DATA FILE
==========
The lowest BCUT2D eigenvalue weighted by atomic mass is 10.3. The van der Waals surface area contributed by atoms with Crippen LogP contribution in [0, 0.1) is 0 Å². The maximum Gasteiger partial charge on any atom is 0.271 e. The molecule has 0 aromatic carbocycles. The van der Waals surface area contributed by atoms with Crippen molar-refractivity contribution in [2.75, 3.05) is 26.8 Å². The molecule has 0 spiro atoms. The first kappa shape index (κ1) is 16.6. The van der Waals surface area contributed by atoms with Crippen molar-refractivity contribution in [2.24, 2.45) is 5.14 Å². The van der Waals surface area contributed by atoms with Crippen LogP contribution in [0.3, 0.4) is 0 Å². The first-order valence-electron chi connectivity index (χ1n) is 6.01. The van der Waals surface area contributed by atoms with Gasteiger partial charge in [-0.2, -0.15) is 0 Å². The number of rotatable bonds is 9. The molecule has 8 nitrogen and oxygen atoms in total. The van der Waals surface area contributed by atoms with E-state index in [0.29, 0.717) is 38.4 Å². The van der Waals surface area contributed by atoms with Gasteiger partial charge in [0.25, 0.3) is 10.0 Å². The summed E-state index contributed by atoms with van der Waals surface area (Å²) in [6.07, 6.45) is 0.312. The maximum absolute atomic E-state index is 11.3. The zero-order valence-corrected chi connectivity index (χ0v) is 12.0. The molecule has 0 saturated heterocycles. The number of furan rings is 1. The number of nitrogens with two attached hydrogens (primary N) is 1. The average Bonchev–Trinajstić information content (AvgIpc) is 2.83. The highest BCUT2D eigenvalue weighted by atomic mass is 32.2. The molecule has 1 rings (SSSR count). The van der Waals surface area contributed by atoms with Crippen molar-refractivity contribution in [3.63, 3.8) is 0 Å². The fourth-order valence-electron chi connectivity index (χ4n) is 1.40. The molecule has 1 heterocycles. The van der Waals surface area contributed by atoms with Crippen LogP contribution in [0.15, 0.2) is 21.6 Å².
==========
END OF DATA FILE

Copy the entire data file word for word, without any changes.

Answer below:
The lowest BCUT2D eigenvalue weighted by atomic mass is 10.3. The van der Waals surface area contributed by atoms with Crippen LogP contribution in [0, 0.1) is 0 Å². The maximum Gasteiger partial charge on any atom is 0.271 e. The molecule has 0 aromatic carbocycles. The van der Waals surface area contributed by atoms with Crippen molar-refractivity contribution in [2.75, 3.05) is 26.8 Å². The molecule has 0 spiro atoms. The first kappa shape index (κ1) is 16.6. The van der Waals surface area contributed by atoms with Crippen molar-refractivity contribution in [2.24, 2.45) is 5.14 Å². The van der Waals surface area contributed by atoms with Crippen LogP contribution in [0.3, 0.4) is 0 Å². The first-order valence-electron chi connectivity index (χ1n) is 6.01. The van der Waals surface area contributed by atoms with Gasteiger partial charge in [-0.2, -0.15) is 0 Å². The number of rotatable bonds is 9. The molecule has 8 nitrogen and oxygen atoms in total. The van der Waals surface area contributed by atoms with E-state index in [0.29, 0.717) is 38.4 Å². The van der Waals surface area contributed by atoms with Gasteiger partial charge in [0.25, 0.3) is 10.0 Å². The summed E-state index contributed by atoms with van der Waals surface area (Å²) in [6.07, 6.45) is 0.312. The maximum absolute atomic E-state index is 11.3. The zero-order valence-corrected chi connectivity index (χ0v) is 12.0. The molecule has 0 saturated heterocycles. The number of furan rings is 1. The number of nitrogens with two attached hydrogens (primary N) is 1. The average Bonchev–Trinajstić information content (AvgIpc) is 2.83. The highest BCUT2D eigenvalue weighted by atomic mass is 32.2. The molecule has 1 rings (SSSR count). The van der Waals surface area contributed by atoms with Crippen molar-refractivity contribution in [3.63, 3.8) is 0 Å². The fourth-order valence-electron chi connectivity index (χ4n) is 1.40. The molecule has 1 heterocycles. The van der Waals surface area contributed by atoms with Crippen LogP contribution in [0.15, 0.2) is 21.6 Å².